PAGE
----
Jennifer Ginsberg: No matter how many crunches, hours of cardio, and yoga booty ballet classes I attend, my "cat tummy" persists. Those of you who have given birth and not yet paid $6000 to have the skin severed off your stomach know exactly what I mean. It's that saggy, squishy, postpartum abomination that is impervious to any form of physical exercise. I get very little sympathy for this condition. When I mention it to my friends, they roll their eyes and tell me to shut up, because I conceal it nicely.
Some days I can have a sense of humor about my affliction. When I am feeling emotionally stable, I can even recognize that from my cat tummy I grew and nourished two beautiful babies. However, on my "not so good days," my cat tummy is a source of incredible angst; a glaring symbol of what I lost, of who I no longer am.
I hate to admit my vanity. I can throw on a pair of Spanx, a glorified girdle. Nicole Richie reportedly wore two at a time after giving birth to Harlow! But there is something that feels so desperate about resorting to that. For God's sake, my grandmother wore a girdle! I am not ready to completely throw in the towel.
So, I scheduled a consultation, against my husband's wishes, with one of those doctors that deals exclusively with women who have nothing better to do than obsess about their cat tummies. My husband believes that my angst is the product of a distorted body image with a little hyperbole thrown in. Sentiments from a man who has only seen me naked while lying flat on my back (in very dim lighting) for the past few years!
What would the medical professional have to say? Was the only solution to slice the skin off, or was there some less invasive method I haven't yet tried? I geared up for my appointment with him by wearing my cutest bra and most flattering Hanky Panky thong underwear.
As I waited in the office wrapped in a thin paper robe, I felt like I was preparing to meet my Creator on Judgment Day. Would he deem my cat tummy acceptable and pardon me from the hell and torture of plastic surgery, or would he sentence me straight to the operating table?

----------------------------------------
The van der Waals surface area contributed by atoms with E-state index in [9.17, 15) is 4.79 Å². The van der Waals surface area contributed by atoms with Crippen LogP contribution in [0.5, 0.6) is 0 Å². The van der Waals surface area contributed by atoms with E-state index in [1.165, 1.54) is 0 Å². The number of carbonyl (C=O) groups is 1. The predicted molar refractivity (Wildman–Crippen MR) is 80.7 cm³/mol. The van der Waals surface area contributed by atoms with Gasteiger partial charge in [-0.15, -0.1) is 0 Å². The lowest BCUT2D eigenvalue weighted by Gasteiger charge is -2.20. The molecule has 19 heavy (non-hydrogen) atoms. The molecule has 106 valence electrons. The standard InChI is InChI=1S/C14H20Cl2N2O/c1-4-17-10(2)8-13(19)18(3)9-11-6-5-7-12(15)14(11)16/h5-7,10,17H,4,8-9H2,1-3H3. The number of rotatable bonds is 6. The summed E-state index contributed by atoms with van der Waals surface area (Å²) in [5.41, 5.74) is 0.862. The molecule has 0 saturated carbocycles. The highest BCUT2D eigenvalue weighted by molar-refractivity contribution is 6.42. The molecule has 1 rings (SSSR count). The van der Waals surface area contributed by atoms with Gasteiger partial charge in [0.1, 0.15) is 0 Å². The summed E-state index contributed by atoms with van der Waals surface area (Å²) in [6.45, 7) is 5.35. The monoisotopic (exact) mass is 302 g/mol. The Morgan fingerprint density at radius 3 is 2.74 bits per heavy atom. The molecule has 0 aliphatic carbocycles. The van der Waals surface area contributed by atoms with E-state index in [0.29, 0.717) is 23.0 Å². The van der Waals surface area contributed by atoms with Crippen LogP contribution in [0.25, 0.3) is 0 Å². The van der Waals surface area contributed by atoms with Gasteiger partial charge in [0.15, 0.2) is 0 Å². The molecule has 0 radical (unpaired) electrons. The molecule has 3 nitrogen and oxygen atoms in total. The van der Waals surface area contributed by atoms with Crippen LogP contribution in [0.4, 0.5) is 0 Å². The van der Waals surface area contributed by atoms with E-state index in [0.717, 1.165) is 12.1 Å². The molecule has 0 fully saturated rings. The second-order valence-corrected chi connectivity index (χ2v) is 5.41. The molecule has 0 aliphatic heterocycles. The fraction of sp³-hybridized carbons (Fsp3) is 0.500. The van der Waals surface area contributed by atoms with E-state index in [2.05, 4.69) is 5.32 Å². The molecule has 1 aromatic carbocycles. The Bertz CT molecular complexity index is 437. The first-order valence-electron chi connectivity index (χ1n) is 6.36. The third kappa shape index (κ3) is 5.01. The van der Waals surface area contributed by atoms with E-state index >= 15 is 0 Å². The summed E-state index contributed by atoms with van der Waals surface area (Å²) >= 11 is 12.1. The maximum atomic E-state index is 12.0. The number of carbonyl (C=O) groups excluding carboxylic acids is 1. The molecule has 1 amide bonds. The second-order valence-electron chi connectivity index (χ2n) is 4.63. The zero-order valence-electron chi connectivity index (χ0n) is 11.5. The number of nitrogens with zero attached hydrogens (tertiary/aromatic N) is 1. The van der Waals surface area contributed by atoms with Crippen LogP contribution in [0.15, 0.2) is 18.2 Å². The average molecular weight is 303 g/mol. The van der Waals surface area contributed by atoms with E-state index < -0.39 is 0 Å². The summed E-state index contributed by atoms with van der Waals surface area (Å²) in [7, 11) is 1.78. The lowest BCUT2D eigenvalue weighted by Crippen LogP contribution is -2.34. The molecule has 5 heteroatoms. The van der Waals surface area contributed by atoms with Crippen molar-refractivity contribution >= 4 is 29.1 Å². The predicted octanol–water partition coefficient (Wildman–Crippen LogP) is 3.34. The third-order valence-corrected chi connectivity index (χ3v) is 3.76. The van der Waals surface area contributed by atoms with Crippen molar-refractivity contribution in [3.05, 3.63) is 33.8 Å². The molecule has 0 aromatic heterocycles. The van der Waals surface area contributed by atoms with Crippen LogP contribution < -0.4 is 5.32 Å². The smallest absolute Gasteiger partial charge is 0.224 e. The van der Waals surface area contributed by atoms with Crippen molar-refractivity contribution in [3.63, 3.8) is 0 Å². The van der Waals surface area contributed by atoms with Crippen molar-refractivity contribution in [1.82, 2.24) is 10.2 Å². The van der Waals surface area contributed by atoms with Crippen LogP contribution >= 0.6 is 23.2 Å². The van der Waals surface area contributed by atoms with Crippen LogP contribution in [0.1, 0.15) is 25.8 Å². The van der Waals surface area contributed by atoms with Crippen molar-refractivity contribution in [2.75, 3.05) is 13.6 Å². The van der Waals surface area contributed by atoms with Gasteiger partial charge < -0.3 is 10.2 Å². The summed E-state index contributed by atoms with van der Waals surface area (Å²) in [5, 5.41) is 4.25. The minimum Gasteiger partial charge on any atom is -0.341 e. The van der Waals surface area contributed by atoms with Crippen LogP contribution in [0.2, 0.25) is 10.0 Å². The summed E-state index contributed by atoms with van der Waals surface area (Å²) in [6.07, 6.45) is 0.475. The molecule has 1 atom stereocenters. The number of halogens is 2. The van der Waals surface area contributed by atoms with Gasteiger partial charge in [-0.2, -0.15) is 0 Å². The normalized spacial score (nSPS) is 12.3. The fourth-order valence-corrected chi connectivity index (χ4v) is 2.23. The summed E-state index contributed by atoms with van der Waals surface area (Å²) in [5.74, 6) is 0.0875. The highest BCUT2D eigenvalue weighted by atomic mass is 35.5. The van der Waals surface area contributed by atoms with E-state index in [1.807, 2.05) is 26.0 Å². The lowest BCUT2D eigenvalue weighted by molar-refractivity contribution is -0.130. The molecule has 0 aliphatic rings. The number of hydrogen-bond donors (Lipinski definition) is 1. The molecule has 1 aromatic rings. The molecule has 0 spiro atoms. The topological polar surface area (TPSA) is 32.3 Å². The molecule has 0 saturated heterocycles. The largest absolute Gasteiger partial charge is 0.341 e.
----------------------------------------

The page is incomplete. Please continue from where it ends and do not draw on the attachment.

He waltzed in and asked me to stand up and disrobe. I stood as straight as possible, and sucked in my tummy as hard as I could.
He slowly scanned my entire body. "It's your thighs," he said "They are the problem. They are out of proportion to the rest of your body. They are puffy."
"My thighs?" I stammered, barely able to speak. "It was my stomach I wanted you to look at. I have never even thought about my thighs!"
He continued on as if he hadn't heard me, "We definitely could get rid of the fullness in your inner thigh. I could make a great improvement. But I recommend that you try diet and exercise for a good 6 months first and see if there is any change." With that, he breezed out of the office, leaving me standing there like a fool in my Hanky Panky undies, all puffy thighs and cat tummy.
I haven't gone back to him and it has been well over six months. I continue to intermittently obsess over my cat tummy, but now I like to mix it up with hating on my puffy thighs as well. Thankfully, I balance my self-deprecation by reminding myself that from my imperfect body I created the most incredible, perfect things in my world.
|Jennifer Ginsberg is a Los Angeles writer and mother to three, surprisingly angst-free children. As a former actress/waitress, turned clinical social worker specializing in addiction, turned full-time mother/part-time psychotherapist/writer, Jennifer is particularly well-versed on the topic of angst.|
Find out more about her life at angstmom.com